Mikhail Bulgakov was born in Kyiv, Russian Empire (today Ukraine) on May 15 1891. Beginning his adult life as a doctor, Bulgakov gave up medicine for writing. His first major work was the novel Belaya gvardiya (The White Guard), serialized in 1925 but never published in book form. A realistic and sympathetic portrayal of the motives and behaviour of a group of anti-Bolshevik White officers during the civil war, it was met by a storm of official criticism for its lack of a communist hero. Bulgakov reworked it into a play, Dni Turbinykh (“The Days of the Turbins”), which was staged with great success in 1926 but was subsequently banned. In 1925 he published a book of satirical fantasies, Dyavoliada (“Deviltries”; Diaboliad), implicitly critical of Soviet communist society. This work, too, was officially denounced. In the same year he wrote Sobachye serdtse (Heart of a Dog), a scathing comic satire on pseudoscience.later works treat the subject of the artist and the tyrant under the guise of historical characters, with plays such as Molière, staged in 1936, Don Quixote, staged in 1940, and Pushkin, staged in 1943. He also wrote a brilliant biography, highly original in form, of his literary hero, Molière, but The Master and Margarita, a fantasy novel about the devil and his henchmen set in modern Moscow, is generally considered his masterpiece. Fame, at home and abroad, was not to come until a quarter of a century after his death in Moscow in 1940.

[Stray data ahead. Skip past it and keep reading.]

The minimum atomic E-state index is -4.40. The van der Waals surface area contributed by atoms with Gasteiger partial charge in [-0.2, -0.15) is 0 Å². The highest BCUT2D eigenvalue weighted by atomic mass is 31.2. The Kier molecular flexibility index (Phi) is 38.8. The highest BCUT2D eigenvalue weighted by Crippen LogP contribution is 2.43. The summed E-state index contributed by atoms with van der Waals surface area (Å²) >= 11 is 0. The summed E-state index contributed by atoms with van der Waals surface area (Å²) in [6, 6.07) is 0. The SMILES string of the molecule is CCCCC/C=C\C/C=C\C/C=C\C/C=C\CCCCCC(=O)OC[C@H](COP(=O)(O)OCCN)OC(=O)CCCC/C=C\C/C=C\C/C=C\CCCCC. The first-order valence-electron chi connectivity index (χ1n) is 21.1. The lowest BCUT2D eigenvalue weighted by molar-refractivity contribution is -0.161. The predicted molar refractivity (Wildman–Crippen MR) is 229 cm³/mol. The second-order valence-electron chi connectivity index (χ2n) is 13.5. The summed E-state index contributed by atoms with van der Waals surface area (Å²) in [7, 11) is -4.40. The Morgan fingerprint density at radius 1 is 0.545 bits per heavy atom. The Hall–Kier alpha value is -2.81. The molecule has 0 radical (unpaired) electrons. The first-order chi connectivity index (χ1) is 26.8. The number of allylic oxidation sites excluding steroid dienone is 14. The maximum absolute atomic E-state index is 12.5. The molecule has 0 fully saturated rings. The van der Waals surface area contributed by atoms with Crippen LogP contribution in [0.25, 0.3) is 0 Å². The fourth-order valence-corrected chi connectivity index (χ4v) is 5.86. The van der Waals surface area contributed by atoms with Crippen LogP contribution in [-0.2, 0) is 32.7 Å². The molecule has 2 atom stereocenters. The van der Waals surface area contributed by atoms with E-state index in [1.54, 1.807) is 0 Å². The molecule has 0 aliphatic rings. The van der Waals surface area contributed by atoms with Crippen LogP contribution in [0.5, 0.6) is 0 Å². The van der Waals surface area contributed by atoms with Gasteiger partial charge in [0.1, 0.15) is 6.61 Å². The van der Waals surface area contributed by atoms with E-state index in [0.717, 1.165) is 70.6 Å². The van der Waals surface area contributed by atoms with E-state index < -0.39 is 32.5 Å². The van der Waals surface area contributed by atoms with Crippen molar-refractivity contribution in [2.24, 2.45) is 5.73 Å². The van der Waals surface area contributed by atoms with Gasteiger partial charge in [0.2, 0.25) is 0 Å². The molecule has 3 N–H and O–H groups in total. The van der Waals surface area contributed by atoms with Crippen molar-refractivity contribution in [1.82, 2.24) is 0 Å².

Bulgakov had six brothers and sisters. All of them chose for themselves different professions – from a biologist to a musician-balalaika, but no one else had talent for literature.
Bulgakov graduated with honors from the medical faculty of Kiev University and filed a report on his appointment as a doctor to the fleet, but did not pass the medical examination because of renal failure.
Since 1917, when he worked as a doctor near the front line, Bulgakov acquired an addiction to the use of morphine.
The prototype of the professor from the novel “The Heart of a Dog” was the writer’s uncle, who had successful gynecological practice in Moscow.
Bulgakov collected tickets for concerts and performances, which he happened to visit.
Mikhail Bulgakov had three wives, but none of the marriages had a single child.